"The market is taking a view that there is some value in there," said Justin Blaess, portfolio manager with ING Investment Management.
Centro's market value has shrunk below A$1 billion and Blaess said that made it a very manageable deal in global terms.
"There's no doubt there are good underlying assets there, but the biggest problem is the level of gearing," he added.
Last week, Credit Suisse estimated Centro's share price at A$1.97 in a best case scenario, but said it could fetch only A$0.68 if the property investor faced litigation and other costs.
"The best thing would be if they can come up with an acceptable plan to reduce their debt to keep their bankers happy and continue trading as a going concern," Blaess said."Another positive outcome would if they are acquired by a party at a premium to the current share price."
Centro Chairman Brian Healey said in a statement the group had recently received a significant number of unsolicited approaches, prompting the move to invite expressions of interest.
"This will enable interested parties to substantiate their interest, and for all such proposals to be evaluated from the perspective of the best interests of all Centro stakeholders," he said.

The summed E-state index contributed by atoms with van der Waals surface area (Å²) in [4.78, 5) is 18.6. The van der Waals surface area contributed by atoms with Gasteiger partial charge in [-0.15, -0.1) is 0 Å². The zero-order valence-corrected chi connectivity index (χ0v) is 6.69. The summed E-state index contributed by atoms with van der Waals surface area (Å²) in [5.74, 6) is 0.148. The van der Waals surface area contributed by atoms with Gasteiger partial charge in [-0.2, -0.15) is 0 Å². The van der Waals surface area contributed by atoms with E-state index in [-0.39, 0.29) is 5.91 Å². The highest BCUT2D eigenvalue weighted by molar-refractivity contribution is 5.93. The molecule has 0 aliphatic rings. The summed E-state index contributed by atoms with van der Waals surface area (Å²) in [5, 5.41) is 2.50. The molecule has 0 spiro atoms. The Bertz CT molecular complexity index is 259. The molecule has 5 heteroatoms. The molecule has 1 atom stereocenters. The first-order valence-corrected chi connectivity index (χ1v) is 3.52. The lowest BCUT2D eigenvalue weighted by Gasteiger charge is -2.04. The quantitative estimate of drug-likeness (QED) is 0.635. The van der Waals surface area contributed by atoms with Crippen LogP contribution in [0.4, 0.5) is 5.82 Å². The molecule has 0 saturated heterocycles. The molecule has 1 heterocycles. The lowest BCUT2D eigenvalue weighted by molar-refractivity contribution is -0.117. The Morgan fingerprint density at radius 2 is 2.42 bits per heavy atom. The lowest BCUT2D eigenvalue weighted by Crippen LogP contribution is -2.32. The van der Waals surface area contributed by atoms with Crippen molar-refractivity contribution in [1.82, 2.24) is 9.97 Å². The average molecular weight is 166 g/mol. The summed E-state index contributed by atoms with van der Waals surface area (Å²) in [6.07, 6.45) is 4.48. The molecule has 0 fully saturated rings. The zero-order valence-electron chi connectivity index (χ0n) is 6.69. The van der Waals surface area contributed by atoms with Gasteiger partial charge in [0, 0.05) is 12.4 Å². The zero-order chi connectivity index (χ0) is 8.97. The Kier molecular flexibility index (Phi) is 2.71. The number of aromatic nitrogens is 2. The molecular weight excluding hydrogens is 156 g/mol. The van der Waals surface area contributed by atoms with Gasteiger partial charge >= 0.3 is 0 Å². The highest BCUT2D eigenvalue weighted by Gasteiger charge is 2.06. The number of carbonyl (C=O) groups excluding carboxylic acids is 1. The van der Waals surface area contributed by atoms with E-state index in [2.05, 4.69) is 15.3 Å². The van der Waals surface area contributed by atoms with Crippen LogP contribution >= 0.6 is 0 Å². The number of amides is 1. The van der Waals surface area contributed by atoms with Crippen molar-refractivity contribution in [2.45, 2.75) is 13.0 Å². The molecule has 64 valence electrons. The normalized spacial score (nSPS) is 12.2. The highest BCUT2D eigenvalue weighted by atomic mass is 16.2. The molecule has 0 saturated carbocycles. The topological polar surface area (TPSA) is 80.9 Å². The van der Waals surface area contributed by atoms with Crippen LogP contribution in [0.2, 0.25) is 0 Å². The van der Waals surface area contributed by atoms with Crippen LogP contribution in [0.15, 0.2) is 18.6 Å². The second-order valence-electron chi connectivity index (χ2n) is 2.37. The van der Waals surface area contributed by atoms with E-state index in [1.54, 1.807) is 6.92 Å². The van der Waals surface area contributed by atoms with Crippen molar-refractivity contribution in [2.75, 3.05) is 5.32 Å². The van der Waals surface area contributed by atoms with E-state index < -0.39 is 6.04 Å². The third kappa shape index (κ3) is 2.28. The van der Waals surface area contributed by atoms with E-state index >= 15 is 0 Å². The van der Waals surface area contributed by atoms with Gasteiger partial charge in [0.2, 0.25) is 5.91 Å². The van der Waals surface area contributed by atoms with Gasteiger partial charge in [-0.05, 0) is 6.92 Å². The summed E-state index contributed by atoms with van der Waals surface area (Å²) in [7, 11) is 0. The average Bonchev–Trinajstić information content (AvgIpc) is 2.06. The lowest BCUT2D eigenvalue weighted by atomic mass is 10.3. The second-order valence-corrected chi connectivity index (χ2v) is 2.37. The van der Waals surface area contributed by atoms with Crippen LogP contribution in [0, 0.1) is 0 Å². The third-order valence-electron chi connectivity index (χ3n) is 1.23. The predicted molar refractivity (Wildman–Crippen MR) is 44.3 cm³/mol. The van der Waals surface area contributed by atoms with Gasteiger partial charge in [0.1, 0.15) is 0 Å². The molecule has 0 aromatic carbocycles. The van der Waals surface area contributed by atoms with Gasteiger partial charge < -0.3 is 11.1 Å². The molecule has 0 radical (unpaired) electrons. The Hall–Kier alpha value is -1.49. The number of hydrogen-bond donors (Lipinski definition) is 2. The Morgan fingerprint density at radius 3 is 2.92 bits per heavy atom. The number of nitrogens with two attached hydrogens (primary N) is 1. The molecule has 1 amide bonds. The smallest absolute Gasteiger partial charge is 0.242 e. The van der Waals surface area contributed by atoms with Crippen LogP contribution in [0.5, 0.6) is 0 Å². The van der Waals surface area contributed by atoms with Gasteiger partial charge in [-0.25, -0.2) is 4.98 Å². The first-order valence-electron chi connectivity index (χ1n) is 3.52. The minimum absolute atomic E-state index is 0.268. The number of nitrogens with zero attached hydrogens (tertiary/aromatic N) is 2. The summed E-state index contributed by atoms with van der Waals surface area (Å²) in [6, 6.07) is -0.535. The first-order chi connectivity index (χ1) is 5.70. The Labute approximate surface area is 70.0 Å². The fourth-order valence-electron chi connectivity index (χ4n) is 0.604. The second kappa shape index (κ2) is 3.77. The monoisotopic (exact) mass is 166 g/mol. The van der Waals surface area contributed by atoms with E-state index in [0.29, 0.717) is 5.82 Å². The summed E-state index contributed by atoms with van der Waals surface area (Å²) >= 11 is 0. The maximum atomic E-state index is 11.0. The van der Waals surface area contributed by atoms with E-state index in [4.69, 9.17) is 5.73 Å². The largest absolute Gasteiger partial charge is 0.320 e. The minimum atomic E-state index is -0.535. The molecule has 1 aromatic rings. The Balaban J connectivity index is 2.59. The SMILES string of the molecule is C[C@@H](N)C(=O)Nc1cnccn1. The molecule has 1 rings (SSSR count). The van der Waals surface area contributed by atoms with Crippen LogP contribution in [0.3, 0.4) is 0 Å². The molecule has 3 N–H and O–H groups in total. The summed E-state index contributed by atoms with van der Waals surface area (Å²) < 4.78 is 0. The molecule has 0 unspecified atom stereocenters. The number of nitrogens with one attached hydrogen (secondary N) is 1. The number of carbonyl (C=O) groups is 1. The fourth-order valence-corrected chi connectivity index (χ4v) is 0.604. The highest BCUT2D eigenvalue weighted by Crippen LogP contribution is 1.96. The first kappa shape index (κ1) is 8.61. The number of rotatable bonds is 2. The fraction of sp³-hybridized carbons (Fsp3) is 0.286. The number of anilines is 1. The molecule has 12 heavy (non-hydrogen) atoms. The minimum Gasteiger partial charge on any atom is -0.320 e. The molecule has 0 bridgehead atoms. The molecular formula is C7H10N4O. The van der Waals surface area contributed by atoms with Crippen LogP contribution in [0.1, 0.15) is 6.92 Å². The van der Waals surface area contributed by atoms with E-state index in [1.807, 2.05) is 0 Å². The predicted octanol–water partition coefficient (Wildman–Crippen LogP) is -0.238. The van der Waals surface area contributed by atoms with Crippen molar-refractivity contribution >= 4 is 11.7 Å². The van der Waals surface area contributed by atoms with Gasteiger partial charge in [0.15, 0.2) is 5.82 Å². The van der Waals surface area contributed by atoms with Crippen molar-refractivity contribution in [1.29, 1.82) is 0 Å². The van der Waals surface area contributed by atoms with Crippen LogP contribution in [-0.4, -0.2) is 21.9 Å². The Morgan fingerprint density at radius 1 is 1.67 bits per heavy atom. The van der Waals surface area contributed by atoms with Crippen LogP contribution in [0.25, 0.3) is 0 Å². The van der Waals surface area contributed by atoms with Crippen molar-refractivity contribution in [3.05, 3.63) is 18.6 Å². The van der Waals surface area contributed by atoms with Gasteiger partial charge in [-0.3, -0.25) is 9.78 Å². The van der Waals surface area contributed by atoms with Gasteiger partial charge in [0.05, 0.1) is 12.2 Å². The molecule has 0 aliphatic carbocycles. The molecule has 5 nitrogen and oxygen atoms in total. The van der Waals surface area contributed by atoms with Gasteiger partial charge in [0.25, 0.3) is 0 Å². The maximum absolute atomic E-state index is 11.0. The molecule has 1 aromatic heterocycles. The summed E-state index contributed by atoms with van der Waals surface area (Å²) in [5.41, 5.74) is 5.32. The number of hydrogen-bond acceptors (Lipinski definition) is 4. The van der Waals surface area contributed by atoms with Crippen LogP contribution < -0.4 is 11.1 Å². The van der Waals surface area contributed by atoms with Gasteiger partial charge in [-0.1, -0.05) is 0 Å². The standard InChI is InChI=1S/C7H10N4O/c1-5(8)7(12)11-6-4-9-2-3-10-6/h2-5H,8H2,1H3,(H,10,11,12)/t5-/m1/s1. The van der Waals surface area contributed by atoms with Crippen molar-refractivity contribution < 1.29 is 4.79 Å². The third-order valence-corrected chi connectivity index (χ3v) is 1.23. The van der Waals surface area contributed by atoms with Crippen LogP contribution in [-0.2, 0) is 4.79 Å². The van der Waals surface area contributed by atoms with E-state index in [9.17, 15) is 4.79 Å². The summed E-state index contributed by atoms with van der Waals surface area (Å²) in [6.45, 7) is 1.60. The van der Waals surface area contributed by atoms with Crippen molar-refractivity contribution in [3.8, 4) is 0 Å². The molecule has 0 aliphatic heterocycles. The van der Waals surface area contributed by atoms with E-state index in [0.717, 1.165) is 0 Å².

Expressions of interest were being sought for the group as a whole or the acquisition of its interests in its Australian and U.S. wholesale funds, the statement said.
Centro appointed Lazard Carnegie Wylie as its adviser.
Local media reports have named fellow Australian property investors Westfield Group, CFS Retail Property Group and GPT as potential buyers of Centro's assets.
Shares in Centro, which owns and manages 700 shopping malls in the United States, were pegged back after an initial spike up.
Centro, which has about A$26.6 billion under management, became the second Australian victim of the global credit crisis after non-bank lender RAMS Home Loans Group.
Last week, RAMS said it extended two funding facilities worth A$750 million.